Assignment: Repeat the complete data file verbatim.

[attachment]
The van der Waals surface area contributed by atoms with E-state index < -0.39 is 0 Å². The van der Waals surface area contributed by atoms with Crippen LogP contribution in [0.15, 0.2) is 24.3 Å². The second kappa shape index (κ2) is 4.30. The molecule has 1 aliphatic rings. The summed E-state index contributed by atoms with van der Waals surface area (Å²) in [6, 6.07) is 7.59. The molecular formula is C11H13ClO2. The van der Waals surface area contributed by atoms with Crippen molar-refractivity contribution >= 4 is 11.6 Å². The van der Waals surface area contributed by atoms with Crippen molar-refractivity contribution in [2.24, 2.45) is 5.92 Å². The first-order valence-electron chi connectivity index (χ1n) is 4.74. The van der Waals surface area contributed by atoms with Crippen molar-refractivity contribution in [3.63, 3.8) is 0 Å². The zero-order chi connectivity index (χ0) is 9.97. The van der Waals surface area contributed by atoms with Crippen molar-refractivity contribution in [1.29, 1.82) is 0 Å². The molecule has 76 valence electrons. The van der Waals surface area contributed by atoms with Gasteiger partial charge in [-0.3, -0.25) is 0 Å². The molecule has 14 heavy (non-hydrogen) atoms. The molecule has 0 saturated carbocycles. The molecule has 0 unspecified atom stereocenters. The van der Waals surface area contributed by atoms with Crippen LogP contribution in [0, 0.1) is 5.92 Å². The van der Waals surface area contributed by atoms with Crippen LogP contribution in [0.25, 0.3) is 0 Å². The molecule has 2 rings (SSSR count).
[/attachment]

The van der Waals surface area contributed by atoms with E-state index < -0.39 is 0 Å². The van der Waals surface area contributed by atoms with Crippen LogP contribution in [0.15, 0.2) is 24.3 Å². The second kappa shape index (κ2) is 4.30. The molecule has 1 aliphatic rings. The summed E-state index contributed by atoms with van der Waals surface area (Å²) in [6, 6.07) is 7.59. The molecular formula is C11H13ClO2. The van der Waals surface area contributed by atoms with Crippen molar-refractivity contribution >= 4 is 11.6 Å². The van der Waals surface area contributed by atoms with Crippen molar-refractivity contribution in [2.24, 2.45) is 5.92 Å². The first-order valence-electron chi connectivity index (χ1n) is 4.74. The van der Waals surface area contributed by atoms with Crippen molar-refractivity contribution in [3.63, 3.8) is 0 Å². The zero-order chi connectivity index (χ0) is 9.97. The van der Waals surface area contributed by atoms with Crippen molar-refractivity contribution in [1.29, 1.82) is 0 Å². The molecule has 76 valence electrons. The van der Waals surface area contributed by atoms with Gasteiger partial charge in [-0.3, -0.25) is 0 Å². The molecule has 14 heavy (non-hydrogen) atoms. The molecule has 0 saturated carbocycles. The molecule has 0 unspecified atom stereocenters. The van der Waals surface area contributed by atoms with Crippen LogP contribution in [0, 0.1) is 5.92 Å². The van der Waals surface area contributed by atoms with Crippen LogP contribution in [0.25, 0.3) is 0 Å². The molecule has 2 rings (SSSR count).